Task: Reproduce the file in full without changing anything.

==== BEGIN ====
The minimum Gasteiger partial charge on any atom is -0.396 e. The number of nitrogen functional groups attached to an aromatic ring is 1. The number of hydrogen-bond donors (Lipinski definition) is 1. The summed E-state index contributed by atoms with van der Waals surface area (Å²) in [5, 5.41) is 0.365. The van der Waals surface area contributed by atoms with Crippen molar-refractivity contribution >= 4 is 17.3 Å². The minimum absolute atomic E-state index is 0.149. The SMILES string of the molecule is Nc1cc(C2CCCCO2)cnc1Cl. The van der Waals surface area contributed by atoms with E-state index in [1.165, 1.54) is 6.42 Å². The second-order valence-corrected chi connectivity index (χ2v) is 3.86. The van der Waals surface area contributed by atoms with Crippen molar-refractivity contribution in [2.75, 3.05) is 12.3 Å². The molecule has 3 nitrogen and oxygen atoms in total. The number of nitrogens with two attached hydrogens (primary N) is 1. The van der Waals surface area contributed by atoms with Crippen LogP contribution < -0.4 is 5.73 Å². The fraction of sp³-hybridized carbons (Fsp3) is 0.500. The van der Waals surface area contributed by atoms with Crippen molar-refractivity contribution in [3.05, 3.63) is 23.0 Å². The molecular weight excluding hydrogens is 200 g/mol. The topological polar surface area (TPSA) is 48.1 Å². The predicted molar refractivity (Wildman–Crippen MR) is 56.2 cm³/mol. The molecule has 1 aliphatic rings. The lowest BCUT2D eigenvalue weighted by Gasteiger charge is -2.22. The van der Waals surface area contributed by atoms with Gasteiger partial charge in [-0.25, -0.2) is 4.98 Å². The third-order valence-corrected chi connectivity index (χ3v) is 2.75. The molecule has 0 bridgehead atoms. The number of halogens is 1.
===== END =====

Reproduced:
The minimum Gasteiger partial charge on any atom is -0.396 e. The number of nitrogen functional groups attached to an aromatic ring is 1. The number of hydrogen-bond donors (Lipinski definition) is 1. The summed E-state index contributed by atoms with van der Waals surface area (Å²) in [5, 5.41) is 0.365. The van der Waals surface area contributed by atoms with Crippen molar-refractivity contribution >= 4 is 17.3 Å². The minimum absolute atomic E-state index is 0.149. The SMILES string of the molecule is Nc1cc(C2CCCCO2)cnc1Cl. The van der Waals surface area contributed by atoms with E-state index in [1.165, 1.54) is 6.42 Å². The second-order valence-corrected chi connectivity index (χ2v) is 3.86. The van der Waals surface area contributed by atoms with Crippen molar-refractivity contribution in [2.75, 3.05) is 12.3 Å². The molecule has 3 nitrogen and oxygen atoms in total. The number of nitrogens with two attached hydrogens (primary N) is 1. The van der Waals surface area contributed by atoms with Crippen LogP contribution < -0.4 is 5.73 Å². The fraction of sp³-hybridized carbons (Fsp3) is 0.500. The van der Waals surface area contributed by atoms with Crippen molar-refractivity contribution in [3.05, 3.63) is 23.0 Å². The molecular weight excluding hydrogens is 200 g/mol. The topological polar surface area (TPSA) is 48.1 Å². The predicted molar refractivity (Wildman–Crippen MR) is 56.2 cm³/mol. The molecule has 1 aliphatic rings. The lowest BCUT2D eigenvalue weighted by Gasteiger charge is -2.22. The van der Waals surface area contributed by atoms with Gasteiger partial charge in [-0.25, -0.2) is 4.98 Å². The third-order valence-corrected chi connectivity index (χ3v) is 2.75. The molecule has 0 bridgehead atoms. The number of halogens is 1.